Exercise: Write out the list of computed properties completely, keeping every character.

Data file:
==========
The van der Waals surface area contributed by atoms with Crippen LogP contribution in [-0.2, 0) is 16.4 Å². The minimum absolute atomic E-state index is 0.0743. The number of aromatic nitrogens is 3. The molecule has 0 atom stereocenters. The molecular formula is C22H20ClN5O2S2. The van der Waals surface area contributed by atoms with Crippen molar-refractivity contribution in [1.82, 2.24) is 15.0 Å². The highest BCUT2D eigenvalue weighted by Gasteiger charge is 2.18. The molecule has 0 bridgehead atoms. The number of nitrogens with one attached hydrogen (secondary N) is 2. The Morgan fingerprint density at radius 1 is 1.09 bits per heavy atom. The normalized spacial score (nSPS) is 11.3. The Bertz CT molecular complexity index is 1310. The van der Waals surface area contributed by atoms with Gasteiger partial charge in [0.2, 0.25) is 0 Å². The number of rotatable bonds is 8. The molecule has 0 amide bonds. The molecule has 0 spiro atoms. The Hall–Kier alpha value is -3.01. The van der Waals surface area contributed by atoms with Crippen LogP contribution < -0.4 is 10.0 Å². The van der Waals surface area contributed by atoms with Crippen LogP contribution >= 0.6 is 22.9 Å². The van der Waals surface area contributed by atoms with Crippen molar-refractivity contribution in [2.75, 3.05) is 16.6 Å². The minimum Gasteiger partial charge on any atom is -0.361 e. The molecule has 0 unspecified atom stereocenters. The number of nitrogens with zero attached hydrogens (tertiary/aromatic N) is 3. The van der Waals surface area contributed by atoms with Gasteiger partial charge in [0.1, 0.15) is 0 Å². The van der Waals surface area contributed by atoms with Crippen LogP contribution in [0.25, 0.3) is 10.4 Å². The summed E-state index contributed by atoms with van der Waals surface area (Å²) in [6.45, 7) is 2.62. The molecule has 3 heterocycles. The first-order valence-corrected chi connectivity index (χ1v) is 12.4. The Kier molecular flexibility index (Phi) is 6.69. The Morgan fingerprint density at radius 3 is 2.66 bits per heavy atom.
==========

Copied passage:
The van der Waals surface area contributed by atoms with Crippen LogP contribution in [-0.2, 0) is 16.4 Å². The minimum absolute atomic E-state index is 0.0743. The number of aromatic nitrogens is 3. The molecule has 0 atom stereocenters. The molecular formula is C22H20ClN5O2S2. The van der Waals surface area contributed by atoms with Crippen molar-refractivity contribution in [1.82, 2.24) is 15.0 Å². The highest BCUT2D eigenvalue weighted by Gasteiger charge is 2.18. The molecule has 0 bridgehead atoms. The number of nitrogens with one attached hydrogen (secondary N) is 2. The Morgan fingerprint density at radius 1 is 1.09 bits per heavy atom. The normalized spacial score (nSPS) is 11.3. The Bertz CT molecular complexity index is 1310. The van der Waals surface area contributed by atoms with Gasteiger partial charge in [0.2, 0.25) is 0 Å². The number of rotatable bonds is 8. The molecule has 0 amide bonds. The molecule has 0 spiro atoms. The Hall–Kier alpha value is -3.01. The van der Waals surface area contributed by atoms with Crippen LogP contribution < -0.4 is 10.0 Å². The van der Waals surface area contributed by atoms with Crippen LogP contribution >= 0.6 is 22.9 Å². The van der Waals surface area contributed by atoms with Crippen molar-refractivity contribution in [2.75, 3.05) is 16.6 Å². The minimum Gasteiger partial charge on any atom is -0.361 e. The molecule has 0 unspecified atom stereocenters. The number of nitrogens with zero attached hydrogens (tertiary/aromatic N) is 3. The van der Waals surface area contributed by atoms with Gasteiger partial charge in [0.1, 0.15) is 0 Å². The van der Waals surface area contributed by atoms with Crippen LogP contribution in [0.25, 0.3) is 10.4 Å². The summed E-state index contributed by atoms with van der Waals surface area (Å²) in [6.45, 7) is 2.62. The molecule has 3 heterocycles. The first-order valence-corrected chi connectivity index (χ1v) is 12.4. The Kier molecular flexibility index (Phi) is 6.69. The Morgan fingerprint density at radius 3 is 2.66 bits per heavy atom.